Thursday, November 26, 2009

Lights Draining the Green out of the Olympics?

The City of Vancouver has announced a plan to light up English Bay with 20 robotic searchlights as part of the Cultural Olympiad.

If the 10,000 W lights are left on for 15 hours a day this will consume over 3,000 kWh of electricity per day.  That is enough to power 10 average homes (50 energy efficient ones). Over the course the 24 days that the lights will be used they will consume 72,000 kWh of electiricy and generate 9,000 kg of CO2 equivelent greenhouse gas emissions.

And one top of that there is the issue of light pollution.

Note: ghg emissions include imported power assuming a 10% coal, 5% natural gas and 85% hydro mix.

Tuesday, November 17, 2009

The Olympic Cycling Network

This is the first in a series that will look at how well the 2010 Olympics is living up to its hype of being the "greenest games ever."

In the Bid Book for the 2010 Olympic games the organizers promised "...  multi-modal public transportation system in which the use of private automobiles will be actively discouraged"  and that ".. Vancouver OCOG will encourage spectators to walk or bicycle."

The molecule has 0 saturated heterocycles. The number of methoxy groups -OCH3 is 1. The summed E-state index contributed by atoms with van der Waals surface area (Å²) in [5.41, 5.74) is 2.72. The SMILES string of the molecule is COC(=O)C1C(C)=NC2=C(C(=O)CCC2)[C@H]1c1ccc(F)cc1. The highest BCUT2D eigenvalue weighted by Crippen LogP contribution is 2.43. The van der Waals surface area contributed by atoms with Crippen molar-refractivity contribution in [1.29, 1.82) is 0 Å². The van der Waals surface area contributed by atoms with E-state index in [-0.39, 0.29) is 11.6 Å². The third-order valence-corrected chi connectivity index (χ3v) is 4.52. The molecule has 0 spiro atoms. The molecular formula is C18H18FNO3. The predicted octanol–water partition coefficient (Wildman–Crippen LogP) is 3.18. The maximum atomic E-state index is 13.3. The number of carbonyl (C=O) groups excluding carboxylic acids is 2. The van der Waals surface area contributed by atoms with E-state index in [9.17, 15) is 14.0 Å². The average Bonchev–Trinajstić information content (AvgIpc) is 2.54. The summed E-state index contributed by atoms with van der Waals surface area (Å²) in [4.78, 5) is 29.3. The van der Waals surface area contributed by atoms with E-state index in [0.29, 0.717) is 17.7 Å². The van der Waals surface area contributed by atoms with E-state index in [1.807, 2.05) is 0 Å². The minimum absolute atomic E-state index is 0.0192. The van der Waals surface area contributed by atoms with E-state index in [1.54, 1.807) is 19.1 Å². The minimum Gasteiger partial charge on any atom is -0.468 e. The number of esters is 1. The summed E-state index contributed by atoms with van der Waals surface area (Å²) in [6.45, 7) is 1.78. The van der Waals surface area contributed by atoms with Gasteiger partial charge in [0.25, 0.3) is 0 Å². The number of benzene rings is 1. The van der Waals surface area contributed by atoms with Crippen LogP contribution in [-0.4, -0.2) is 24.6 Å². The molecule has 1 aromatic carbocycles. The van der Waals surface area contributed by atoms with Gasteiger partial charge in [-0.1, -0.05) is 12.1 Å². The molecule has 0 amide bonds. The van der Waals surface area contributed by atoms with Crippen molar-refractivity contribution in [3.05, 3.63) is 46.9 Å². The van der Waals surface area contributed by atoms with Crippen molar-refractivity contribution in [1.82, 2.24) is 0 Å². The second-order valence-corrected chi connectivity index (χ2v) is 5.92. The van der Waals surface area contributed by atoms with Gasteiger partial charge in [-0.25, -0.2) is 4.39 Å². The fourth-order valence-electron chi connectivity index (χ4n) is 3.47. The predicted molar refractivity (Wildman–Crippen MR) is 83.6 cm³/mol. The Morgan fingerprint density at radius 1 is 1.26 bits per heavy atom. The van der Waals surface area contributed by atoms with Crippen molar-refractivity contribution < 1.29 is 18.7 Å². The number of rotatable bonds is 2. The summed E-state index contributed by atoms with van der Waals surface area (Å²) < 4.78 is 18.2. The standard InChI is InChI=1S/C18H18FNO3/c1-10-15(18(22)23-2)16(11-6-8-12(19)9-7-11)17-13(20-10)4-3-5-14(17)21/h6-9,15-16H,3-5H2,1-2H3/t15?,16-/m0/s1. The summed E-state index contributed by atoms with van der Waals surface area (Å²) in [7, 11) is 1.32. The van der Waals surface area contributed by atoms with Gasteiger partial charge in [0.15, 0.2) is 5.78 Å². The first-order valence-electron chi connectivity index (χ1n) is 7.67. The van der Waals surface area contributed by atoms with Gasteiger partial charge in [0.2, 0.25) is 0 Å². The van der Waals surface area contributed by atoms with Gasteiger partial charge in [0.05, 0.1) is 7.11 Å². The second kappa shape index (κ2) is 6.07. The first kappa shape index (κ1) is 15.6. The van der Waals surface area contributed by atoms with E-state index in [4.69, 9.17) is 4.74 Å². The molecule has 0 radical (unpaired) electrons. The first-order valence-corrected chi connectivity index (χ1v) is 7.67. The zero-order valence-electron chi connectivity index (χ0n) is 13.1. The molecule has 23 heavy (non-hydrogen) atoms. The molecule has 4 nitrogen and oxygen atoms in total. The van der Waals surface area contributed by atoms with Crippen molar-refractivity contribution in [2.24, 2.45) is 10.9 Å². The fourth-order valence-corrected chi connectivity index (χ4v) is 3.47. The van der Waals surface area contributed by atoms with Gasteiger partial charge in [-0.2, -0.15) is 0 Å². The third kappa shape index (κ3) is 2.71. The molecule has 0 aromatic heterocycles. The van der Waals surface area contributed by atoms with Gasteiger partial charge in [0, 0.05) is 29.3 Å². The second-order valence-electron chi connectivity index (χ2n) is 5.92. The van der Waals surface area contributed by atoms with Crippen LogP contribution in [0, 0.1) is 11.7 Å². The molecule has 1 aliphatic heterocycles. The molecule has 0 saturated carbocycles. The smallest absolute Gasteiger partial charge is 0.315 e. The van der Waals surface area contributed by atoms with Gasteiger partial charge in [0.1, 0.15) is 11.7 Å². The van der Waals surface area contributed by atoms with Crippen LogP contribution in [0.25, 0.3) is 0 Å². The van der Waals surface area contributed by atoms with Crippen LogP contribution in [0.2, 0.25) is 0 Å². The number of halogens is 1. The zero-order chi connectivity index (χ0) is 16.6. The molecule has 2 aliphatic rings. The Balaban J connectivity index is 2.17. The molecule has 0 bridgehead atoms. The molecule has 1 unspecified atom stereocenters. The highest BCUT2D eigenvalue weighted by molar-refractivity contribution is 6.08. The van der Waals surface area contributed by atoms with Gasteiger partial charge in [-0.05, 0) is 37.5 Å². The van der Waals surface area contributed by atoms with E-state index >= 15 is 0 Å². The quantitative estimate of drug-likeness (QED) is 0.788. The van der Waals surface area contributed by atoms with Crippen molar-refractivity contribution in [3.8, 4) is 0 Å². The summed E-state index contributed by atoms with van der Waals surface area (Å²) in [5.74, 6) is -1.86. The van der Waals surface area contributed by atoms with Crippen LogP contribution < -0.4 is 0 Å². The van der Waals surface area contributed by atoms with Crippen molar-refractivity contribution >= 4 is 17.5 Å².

The city of Vancouver stated that "Some of our existing bicycle routes will be temporarily altered during the 2010 Winter Games..."  But they promised, ".... alternate routes will be provided that are comfortable, well-marked and as direct as possible."

With less than 100 days before the games is seems that the organizers are already failing to meet some of their promises for sustainable transportation.

Two blocks of the heavily used Ontario Bike Route have been closed for several weeks now.  According to maps published on October 14th there was supposed have been a marked detour in place using 3rd Ave and parts of Quebec street.  It is now four weeks later and this route is still not marked.

Instead the cyclists are directed onto a narrow shared sidewalk around the Olympic village zone.  Part of the route is gravel that has been recently laid down over railroad tracks.  Yesterday I witnessed a near collision between a cyclist and pedestrian that could have resulted in serious injuries.  Neither was doing anything wrong - it is just that this Olympic cycling route is not designed to safely accommodate the cyclists that are being directed on it. 

Perhaps in the greater scheme of things this is a small matter.  But I think it reflects how little consideration VANOC is giving to creating a truly sustainable event.

  • [Bike Lane for the Olympics?]